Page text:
• $\begingroup$ It is a common misconception that heterogenous lists are a good idea. It is far more likely that you really want to form a sum type $S$ of all the possible types that could appear in the list, and use a list of $S$'s. If you really need heterogenous lists, you will have to make your life complicated by passing to dependent types or some such. $\endgroup$ – Andrej Bauer Aug 15 at 21:54
  • $\begingroup$ I think the original sin here is that you're introducing constants of arbitrary types. That feels like the wrong level to me. $\endgroup$ – Andrej Bauer Aug 15 at 21:55
  • $\begingroup$ Ah, so we have,to give one example $e \to t + e$, as a sum type,and then we construct a list of things of type $e$ and type $e \to t$.The problem with that is that I need to be able to have arbitrary types in the list, because there could be at least 30 types that would need to be put into the sum type!Words in natural language are represented with lambda terms and there are many words.So we would end up with a crazy number of types to consider.If we could have a union type which was recursive maybe that would work. $\endgroup$ – user65526 Aug 15 at 22:02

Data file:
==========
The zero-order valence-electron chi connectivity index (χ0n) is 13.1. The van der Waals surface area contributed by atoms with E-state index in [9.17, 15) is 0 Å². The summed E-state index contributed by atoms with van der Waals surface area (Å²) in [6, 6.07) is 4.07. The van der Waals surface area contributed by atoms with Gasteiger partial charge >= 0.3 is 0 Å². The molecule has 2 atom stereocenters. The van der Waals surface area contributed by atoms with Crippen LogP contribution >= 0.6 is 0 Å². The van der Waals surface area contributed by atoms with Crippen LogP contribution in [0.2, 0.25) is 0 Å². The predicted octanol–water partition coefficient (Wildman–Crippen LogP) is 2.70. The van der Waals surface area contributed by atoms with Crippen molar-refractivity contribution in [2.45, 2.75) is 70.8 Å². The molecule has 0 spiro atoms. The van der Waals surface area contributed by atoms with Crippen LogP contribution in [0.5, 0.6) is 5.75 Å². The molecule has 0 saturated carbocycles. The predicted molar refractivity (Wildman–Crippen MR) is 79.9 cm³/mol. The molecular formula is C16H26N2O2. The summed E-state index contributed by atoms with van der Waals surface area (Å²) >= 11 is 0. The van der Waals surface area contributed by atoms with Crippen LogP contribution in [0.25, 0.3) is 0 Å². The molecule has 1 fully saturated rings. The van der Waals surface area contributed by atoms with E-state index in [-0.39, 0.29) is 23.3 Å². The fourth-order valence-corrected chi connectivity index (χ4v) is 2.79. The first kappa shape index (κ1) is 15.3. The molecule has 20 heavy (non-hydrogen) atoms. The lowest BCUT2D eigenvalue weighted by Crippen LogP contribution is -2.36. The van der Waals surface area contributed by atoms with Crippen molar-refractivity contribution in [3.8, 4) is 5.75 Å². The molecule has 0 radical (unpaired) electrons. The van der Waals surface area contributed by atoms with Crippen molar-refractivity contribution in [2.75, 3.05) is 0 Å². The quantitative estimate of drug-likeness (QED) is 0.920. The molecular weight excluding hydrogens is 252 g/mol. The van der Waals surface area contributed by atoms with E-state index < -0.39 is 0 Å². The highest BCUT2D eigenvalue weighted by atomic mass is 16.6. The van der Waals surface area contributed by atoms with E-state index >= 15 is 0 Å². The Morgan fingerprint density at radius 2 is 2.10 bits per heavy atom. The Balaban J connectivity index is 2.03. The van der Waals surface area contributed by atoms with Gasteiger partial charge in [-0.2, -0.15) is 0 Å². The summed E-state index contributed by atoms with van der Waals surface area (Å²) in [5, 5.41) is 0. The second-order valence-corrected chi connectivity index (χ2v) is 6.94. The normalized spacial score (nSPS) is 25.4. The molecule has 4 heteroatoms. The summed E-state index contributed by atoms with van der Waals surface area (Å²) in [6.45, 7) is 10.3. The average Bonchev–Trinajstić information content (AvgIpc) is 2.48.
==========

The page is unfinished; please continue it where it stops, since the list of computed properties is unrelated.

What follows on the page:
• $\begingroup$ Alternatively, maybe having primitive tuples is the way to go. But then I would clutter up my derivations of the meanings of sentences with functions which I do not want to have. $\endgroup$ – user65526 Aug 15 at 22:03